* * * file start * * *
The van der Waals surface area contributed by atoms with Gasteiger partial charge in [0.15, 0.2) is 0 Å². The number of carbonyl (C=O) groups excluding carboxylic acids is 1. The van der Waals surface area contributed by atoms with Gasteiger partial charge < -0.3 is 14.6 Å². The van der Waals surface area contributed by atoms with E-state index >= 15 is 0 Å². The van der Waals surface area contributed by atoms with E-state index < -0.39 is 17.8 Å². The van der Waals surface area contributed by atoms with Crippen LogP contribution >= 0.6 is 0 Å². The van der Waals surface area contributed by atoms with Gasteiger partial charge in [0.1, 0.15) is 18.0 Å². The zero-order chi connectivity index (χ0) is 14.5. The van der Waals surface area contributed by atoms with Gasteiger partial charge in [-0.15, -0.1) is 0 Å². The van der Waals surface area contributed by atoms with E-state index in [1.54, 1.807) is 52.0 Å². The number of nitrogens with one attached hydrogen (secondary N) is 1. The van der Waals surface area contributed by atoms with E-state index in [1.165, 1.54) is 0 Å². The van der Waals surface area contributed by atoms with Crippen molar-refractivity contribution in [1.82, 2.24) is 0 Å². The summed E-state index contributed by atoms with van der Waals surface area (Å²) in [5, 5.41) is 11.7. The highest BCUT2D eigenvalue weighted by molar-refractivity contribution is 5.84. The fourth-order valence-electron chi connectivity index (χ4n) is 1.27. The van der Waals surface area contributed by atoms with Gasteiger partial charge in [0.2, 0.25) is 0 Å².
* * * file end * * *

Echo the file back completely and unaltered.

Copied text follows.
The van der Waals surface area contributed by atoms with Gasteiger partial charge in [0.15, 0.2) is 0 Å². The number of carbonyl (C=O) groups excluding carboxylic acids is 1. The van der Waals surface area contributed by atoms with Gasteiger partial charge < -0.3 is 14.6 Å². The van der Waals surface area contributed by atoms with E-state index >= 15 is 0 Å². The van der Waals surface area contributed by atoms with E-state index < -0.39 is 17.8 Å². The van der Waals surface area contributed by atoms with Crippen LogP contribution >= 0.6 is 0 Å². The van der Waals surface area contributed by atoms with Gasteiger partial charge in [0.1, 0.15) is 18.0 Å². The zero-order chi connectivity index (χ0) is 14.5. The van der Waals surface area contributed by atoms with Gasteiger partial charge in [-0.15, -0.1) is 0 Å². The van der Waals surface area contributed by atoms with E-state index in [1.54, 1.807) is 52.0 Å². The number of nitrogens with one attached hydrogen (secondary N) is 1. The van der Waals surface area contributed by atoms with E-state index in [1.165, 1.54) is 0 Å². The van der Waals surface area contributed by atoms with Crippen molar-refractivity contribution in [1.82, 2.24) is 0 Å². The summed E-state index contributed by atoms with van der Waals surface area (Å²) in [5, 5.41) is 11.7. The highest BCUT2D eigenvalue weighted by molar-refractivity contribution is 5.84. The fourth-order valence-electron chi connectivity index (χ4n) is 1.27. The van der Waals surface area contributed by atoms with Gasteiger partial charge in [0.2, 0.25) is 0 Å².